How I reclaimed my ambitions and hopes after having my kids
You don't have to lose sight of your ambitions and hopes because you're a mother, writes Olivia Willis
Becoming a mother changes everything.
I remember flicking on the kettle after a sleep-deprived argument with my husband when it hit me. Somewhere between having my second baby, the non-eventful row, and the kettle on my worktop, it occurred to me that I had lost myself. The serious lack of sleep, the dark circles under my eyes, yesterday's clothes covered in spit-up, the tight jeans and the muffin top I'd never gotten rid of after my first born were more than little reminders that I was so far removed from the woman I was before I had children.
BC (before children) as I comically refer to it now, I was cool, confident, my clothes were freshly laundered and hung neatly in my wardrobe. I wore good perfume. My hair had no split ends, was shiny and smelled good. I was funny and I think I may have even been fun. I loved my own company yet I think people loved being around me. That night in my kitchen, the doubts I had about myself grew louder and I wondered if I would ever be more than a mum again. Did I have to accept my mum identity and let that ambitious girl with dreams and personal goals go, and spend the next decades of my life being "just a mum"?
These are possibly the most honest, and soul-bearing words I have ever written, but bear with me when I say "just a mum".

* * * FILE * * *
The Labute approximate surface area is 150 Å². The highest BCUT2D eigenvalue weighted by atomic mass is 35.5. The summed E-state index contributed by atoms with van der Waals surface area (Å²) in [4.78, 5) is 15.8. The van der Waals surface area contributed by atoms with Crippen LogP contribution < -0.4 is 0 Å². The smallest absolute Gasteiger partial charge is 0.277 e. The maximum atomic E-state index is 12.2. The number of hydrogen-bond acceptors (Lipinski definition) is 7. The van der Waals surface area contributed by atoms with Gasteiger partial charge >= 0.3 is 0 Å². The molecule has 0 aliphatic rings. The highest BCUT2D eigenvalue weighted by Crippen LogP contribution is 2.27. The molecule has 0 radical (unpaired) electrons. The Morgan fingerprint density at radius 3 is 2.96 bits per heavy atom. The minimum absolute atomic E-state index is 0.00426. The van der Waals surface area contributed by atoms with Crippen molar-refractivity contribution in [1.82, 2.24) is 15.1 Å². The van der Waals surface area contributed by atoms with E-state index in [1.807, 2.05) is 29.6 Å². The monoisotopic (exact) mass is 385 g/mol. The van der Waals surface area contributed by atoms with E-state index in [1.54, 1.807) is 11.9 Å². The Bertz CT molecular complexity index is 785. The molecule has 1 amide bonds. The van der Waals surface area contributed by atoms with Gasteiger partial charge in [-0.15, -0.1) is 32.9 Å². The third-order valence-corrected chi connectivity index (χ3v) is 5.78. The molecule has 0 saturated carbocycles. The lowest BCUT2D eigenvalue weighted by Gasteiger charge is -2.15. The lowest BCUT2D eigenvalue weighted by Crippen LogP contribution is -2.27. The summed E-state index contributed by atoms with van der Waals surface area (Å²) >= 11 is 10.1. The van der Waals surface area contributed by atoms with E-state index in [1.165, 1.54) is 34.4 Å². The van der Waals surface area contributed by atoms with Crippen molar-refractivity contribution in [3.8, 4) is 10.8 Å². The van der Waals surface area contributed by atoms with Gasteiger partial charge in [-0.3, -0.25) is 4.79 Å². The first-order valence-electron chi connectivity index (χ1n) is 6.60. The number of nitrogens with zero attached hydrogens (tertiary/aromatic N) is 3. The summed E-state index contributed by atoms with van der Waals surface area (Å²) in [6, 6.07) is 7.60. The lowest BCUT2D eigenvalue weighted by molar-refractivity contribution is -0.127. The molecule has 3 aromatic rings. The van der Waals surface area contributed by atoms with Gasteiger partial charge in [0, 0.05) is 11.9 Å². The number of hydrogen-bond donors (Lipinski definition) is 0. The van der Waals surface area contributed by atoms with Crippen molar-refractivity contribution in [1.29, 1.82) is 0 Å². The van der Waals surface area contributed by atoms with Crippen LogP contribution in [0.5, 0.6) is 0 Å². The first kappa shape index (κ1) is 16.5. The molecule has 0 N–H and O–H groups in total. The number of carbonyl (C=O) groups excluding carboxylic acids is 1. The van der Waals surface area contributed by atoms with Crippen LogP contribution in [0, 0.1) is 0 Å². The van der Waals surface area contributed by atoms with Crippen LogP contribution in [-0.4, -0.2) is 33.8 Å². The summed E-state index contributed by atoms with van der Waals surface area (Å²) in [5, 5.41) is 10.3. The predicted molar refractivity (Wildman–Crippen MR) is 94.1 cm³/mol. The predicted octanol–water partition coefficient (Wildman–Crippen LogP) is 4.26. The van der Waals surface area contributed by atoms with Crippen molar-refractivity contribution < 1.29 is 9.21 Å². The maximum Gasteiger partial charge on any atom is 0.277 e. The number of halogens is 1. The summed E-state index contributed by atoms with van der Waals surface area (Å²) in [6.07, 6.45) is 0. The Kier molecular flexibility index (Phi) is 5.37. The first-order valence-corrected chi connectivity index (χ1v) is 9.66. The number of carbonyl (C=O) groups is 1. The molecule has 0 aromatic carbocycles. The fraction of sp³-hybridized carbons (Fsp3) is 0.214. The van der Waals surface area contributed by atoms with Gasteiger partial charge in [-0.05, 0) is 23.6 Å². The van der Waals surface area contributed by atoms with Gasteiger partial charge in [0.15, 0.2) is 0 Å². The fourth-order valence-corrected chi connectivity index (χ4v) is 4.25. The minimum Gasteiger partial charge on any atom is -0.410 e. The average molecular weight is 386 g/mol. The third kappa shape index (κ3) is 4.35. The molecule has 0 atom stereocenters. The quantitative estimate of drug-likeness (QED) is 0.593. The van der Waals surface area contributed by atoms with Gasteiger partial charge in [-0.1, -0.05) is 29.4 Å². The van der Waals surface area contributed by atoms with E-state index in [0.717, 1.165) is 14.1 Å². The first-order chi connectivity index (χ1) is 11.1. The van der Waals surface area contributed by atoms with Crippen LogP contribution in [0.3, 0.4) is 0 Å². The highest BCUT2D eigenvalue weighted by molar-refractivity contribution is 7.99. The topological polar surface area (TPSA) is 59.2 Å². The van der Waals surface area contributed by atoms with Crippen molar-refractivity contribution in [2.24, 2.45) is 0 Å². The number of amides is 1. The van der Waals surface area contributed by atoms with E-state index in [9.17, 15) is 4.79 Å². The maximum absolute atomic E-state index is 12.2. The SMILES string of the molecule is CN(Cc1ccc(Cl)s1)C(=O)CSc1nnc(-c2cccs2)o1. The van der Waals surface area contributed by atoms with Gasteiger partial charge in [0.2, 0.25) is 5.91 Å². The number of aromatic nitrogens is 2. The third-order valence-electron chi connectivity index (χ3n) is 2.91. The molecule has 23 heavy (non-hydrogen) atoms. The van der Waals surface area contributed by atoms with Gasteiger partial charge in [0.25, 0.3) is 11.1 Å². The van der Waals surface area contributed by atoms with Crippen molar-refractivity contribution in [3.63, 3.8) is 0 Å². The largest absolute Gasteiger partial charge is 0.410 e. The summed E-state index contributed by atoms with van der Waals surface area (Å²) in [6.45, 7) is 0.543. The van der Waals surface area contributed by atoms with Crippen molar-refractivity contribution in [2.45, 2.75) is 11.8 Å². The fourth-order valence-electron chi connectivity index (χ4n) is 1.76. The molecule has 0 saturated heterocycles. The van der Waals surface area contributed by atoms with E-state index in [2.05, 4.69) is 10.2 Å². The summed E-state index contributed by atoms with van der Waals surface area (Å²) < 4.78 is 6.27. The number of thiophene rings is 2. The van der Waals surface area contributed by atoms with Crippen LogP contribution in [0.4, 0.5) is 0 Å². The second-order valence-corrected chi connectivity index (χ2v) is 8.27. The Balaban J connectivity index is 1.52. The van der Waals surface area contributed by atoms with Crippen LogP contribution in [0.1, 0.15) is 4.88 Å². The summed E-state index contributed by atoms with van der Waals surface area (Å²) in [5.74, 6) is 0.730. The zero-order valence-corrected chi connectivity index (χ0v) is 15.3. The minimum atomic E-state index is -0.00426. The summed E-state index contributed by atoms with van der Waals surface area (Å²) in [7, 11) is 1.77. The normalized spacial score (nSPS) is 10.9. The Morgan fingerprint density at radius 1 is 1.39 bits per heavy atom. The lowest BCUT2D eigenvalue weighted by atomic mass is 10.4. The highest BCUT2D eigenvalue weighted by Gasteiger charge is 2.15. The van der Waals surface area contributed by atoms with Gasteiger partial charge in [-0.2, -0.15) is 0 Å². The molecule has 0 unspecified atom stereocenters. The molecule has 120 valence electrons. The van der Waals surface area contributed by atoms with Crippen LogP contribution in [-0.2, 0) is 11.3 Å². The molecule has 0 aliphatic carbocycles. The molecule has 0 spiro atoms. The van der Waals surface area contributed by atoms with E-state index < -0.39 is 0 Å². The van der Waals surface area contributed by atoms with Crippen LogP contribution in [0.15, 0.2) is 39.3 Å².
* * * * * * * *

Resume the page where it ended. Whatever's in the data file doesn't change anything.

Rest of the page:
From as young as I can remember I always wanted to have children. Once when asked what I wanted to be when I grew up, I replied: "A mother." I also remember telling people I wanted to be a journalist, a teacher and a lawyer.
I wanted to have an exciting career and not be diving into my umpteenth load of laundry with a visible lack of enthusiasm. I wanted to have financial freedom and a life not just dominated by everybody else's demands and dirty shorts. I always wanted babies. But I also wanted a career, success, money, holidays, a big house, and great hair and, and, and…
So I asked myself, can women have it all? No. No one can have it all - that is a fact of economics; it's called opportunity cost and a truth of life. First and foremost I wanted to be a mum and I am so grateful to have been given the chance to be one.
But I also wanted more and I think those early years of motherhood had made me forget that. So why couldn't I strive to fulfil just a few of my other dreams? Baby brain didn't have to take over my sense of self-esteem or rob all my ambition.
So I made myself a promise to go looking for that funny girl who looked after herself and made plans for herself. For her, not just for others.
Being a daily chauffeur, cook, cleaner, career woman, nurse, adviser, lover, referee, mediator, and decision-maker can take its toll and so it was important to rediscover the "me" underneath all these responsibilities. I decided to leave the past in the past and conclude that my experience with motherhood has brought about a deeper awareness of myself and who I am today and who I wanted to be in the future.
I joined a gym, but not to melt off the muffin top. I now go to the gym to get away from the kids, turn my music up loud, and reconnect with my body. I work out to feel more comfortable in this body that has given birth to two amazing children so I can keep up with them on a daily basis.
I signed up for a class. I have always wanted to learn another language. I take the class to make time for myself and made a vow to put it to good use for when I travel abroad. That also became part of my bucket list, by the way. Having kids doesn't mean that you can't travel and see great places - you just have to move it up the list of priorities and perhaps sacrifice other material things (if you can afford it).